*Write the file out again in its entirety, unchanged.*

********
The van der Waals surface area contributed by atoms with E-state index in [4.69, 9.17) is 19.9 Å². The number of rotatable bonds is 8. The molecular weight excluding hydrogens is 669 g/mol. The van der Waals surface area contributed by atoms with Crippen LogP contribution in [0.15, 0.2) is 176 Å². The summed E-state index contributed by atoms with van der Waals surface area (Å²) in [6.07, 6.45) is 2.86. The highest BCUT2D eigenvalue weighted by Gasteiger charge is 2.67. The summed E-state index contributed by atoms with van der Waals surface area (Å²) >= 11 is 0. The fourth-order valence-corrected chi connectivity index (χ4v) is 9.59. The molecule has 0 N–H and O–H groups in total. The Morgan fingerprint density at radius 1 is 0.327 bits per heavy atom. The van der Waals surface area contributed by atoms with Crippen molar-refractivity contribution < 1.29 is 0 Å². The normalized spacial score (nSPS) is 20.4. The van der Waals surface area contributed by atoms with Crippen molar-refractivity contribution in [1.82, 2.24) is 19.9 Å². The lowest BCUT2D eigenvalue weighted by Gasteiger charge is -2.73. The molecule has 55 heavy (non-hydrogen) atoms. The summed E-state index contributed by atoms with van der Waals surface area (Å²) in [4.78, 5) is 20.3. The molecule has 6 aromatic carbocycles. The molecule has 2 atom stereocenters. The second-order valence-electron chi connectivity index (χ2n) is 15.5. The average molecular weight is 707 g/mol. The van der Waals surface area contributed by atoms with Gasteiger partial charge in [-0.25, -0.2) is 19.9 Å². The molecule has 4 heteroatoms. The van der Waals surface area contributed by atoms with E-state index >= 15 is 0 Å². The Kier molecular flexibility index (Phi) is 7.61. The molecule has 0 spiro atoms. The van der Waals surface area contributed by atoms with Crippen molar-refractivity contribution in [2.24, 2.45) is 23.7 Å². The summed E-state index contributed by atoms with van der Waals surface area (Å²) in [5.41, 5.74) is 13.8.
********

The van der Waals surface area contributed by atoms with E-state index in [4.69, 9.17) is 19.9 Å². The number of rotatable bonds is 8. The molecular weight excluding hydrogens is 669 g/mol. The van der Waals surface area contributed by atoms with Crippen LogP contribution in [0.15, 0.2) is 176 Å². The summed E-state index contributed by atoms with van der Waals surface area (Å²) in [6.07, 6.45) is 2.86. The highest BCUT2D eigenvalue weighted by Gasteiger charge is 2.67. The summed E-state index contributed by atoms with van der Waals surface area (Å²) >= 11 is 0. The fourth-order valence-corrected chi connectivity index (χ4v) is 9.59. The molecule has 0 N–H and O–H groups in total. The Morgan fingerprint density at radius 1 is 0.327 bits per heavy atom. The van der Waals surface area contributed by atoms with Crippen molar-refractivity contribution < 1.29 is 0 Å². The normalized spacial score (nSPS) is 20.4. The van der Waals surface area contributed by atoms with Crippen molar-refractivity contribution in [1.82, 2.24) is 19.9 Å². The lowest BCUT2D eigenvalue weighted by Gasteiger charge is -2.73. The molecule has 55 heavy (non-hydrogen) atoms. The summed E-state index contributed by atoms with van der Waals surface area (Å²) in [4.78, 5) is 20.3. The molecule has 6 aromatic carbocycles. The molecule has 2 atom stereocenters. The second-order valence-electron chi connectivity index (χ2n) is 15.5. The average molecular weight is 707 g/mol. The van der Waals surface area contributed by atoms with Gasteiger partial charge in [-0.25, -0.2) is 19.9 Å². The molecule has 4 heteroatoms. The van der Waals surface area contributed by atoms with E-state index >= 15 is 0 Å². The Kier molecular flexibility index (Phi) is 7.61. The molecule has 0 spiro atoms. The van der Waals surface area contributed by atoms with Crippen molar-refractivity contribution in [2.24, 2.45) is 23.7 Å². The summed E-state index contributed by atoms with van der Waals surface area (Å²) in [5.41, 5.74) is 13.8.